Jessa and Diana feel compelled to note that this episode of the Better Sex Podcast was recorded on June 1, 2020. Diana suggests that quarantine’s stress of forced togetherness is hard for many couples. But in addition to that, she talks about how the recent murder of a black man by police has provoked riots in cities across the country, a political firestorm that only adds to the stress people are feeling during the quarantine.
The Rebirth of Ourselves and our Lovers
Referring to the work of Gabriel Garcia Marquez, Dr. Diana saw the free time with our families as an opportunity to grant our relationships a second birth. She tells us that many couples haven’t had sex in a long time, and many have never been especially intimate with their partners. She recognizes both states as challenges that must be overcome to rekindle love and sex in relationships. That’s the reason she gives for publishing her book and the relationship-building tools that fill its pages.
Health Benefits of Sex
Dr. Diana educates us about the many benefits of sex and intimacy, telling us that having sex or touching your partner is scientifically shown to reduce stress. In her practice, she tells us she often recommends massage to her clients as a method to reconnect because massage lowers cortisol and adrenaline levels when certain pressure points are stimulated on the body. She also teaches that touch, especially sex and orgasms, relieves stress by releasing oxytocin, a neurochemical which increases bonding, is a natural sedative, and increases empathy.
Even masturbation reduces stress and has positive effects on health, Dr. Diana assures us. More surprisingly, Diana discusses that there are nonsexual self-touch exercises that also reduce stress and improve health. Unfortunately, she admits that unlike sex with someone else, the body does not release oxytocin during masturbation.
When it comes to how sex impacts the rest of people’s lives, Diana and her husband like to say, “It’s fun, it’s free, and it’s the fountain of youth,” about sex because having sex dramatically increases the feeling of vitality regardless of biological age.
Salvaging and Reigniting Broken Relationships
Dr. Diana claims to have written her book primarily to enrich people whose relationships are already doing well but want to take their intimacy to the next level. However, she acknowledges that some people are quarantined with unsuitable or violent partners, while others are cohabiting with a partner that they intended to break up with before the quarantine put the brakes on that process. For couples who were planning to break up, Dr Wiley suggests they come together and have a conversation about whether their relationship is worth salvaging.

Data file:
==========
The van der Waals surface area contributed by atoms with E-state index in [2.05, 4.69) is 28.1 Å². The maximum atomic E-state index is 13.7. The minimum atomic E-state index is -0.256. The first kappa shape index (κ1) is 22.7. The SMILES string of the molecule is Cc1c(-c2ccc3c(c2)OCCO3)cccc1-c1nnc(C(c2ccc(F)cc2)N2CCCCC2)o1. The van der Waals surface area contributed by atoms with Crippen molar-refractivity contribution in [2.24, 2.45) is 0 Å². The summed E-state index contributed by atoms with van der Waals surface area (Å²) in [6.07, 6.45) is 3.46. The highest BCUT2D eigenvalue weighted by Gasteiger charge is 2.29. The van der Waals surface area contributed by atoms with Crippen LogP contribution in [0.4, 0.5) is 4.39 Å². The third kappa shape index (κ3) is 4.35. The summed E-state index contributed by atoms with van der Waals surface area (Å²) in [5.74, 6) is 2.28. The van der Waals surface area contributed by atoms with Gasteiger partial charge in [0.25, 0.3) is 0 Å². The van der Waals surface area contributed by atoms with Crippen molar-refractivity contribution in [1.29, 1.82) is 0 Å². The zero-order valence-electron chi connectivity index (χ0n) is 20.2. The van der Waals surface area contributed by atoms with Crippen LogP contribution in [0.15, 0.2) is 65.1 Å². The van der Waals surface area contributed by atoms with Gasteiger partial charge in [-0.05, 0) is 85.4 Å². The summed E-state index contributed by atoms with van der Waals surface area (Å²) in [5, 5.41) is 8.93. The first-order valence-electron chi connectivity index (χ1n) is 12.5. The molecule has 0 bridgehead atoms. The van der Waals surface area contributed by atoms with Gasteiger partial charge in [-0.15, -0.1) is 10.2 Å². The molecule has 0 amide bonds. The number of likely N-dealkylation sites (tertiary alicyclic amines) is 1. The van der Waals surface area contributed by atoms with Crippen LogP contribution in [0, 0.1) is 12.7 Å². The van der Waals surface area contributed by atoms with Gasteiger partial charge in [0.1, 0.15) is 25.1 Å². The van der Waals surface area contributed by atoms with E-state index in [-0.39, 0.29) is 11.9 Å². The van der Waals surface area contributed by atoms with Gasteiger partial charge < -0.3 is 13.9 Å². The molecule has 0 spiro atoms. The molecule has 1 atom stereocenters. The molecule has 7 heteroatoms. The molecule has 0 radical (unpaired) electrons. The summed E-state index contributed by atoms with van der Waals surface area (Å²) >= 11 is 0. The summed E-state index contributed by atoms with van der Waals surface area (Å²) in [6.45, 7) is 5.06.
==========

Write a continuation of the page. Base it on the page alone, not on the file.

For people who want to salvage or restore their relationship, she says the process of reigniting relationships begins with a conversation about what each person wants from the relationship. To help couples reconnect physically, she describes writing about lots of nonsexual touch exercises. After they become comfortable touching, Diana explains that they can set achievable goals like becoming great at kissing or having a make-out session. She says these actions and discussions can help reveal hidden desires and build the confidence needed to enter the marital bed and take time with sex. Dr Diana claims that the change in pace should increase the quality of their sex life. She reminds us that women tend to need twenty minutes of foreplay, oral sex, and penetration to reach orgasm and receive all the benefits of sex. She offers tools to accomplish this in her book.
Touching with Your Clothes On
In her book, Diana encourages couples to assess the intimacy of their relationship when they’re not having sex. She argues that couples probably don’t feel closer when they’re just watching TV together, which is why she supports intentionality about touch and connecting. She knows that not all families physically demonstrate affection, but believes that touching and hugs are irreplaceable glue for relationships. In her book, she writes that a seven-second kiss or a fifteen-second hug is enough to release oxytocin and create meaningful bonding on a daily basis.
The Sex Menu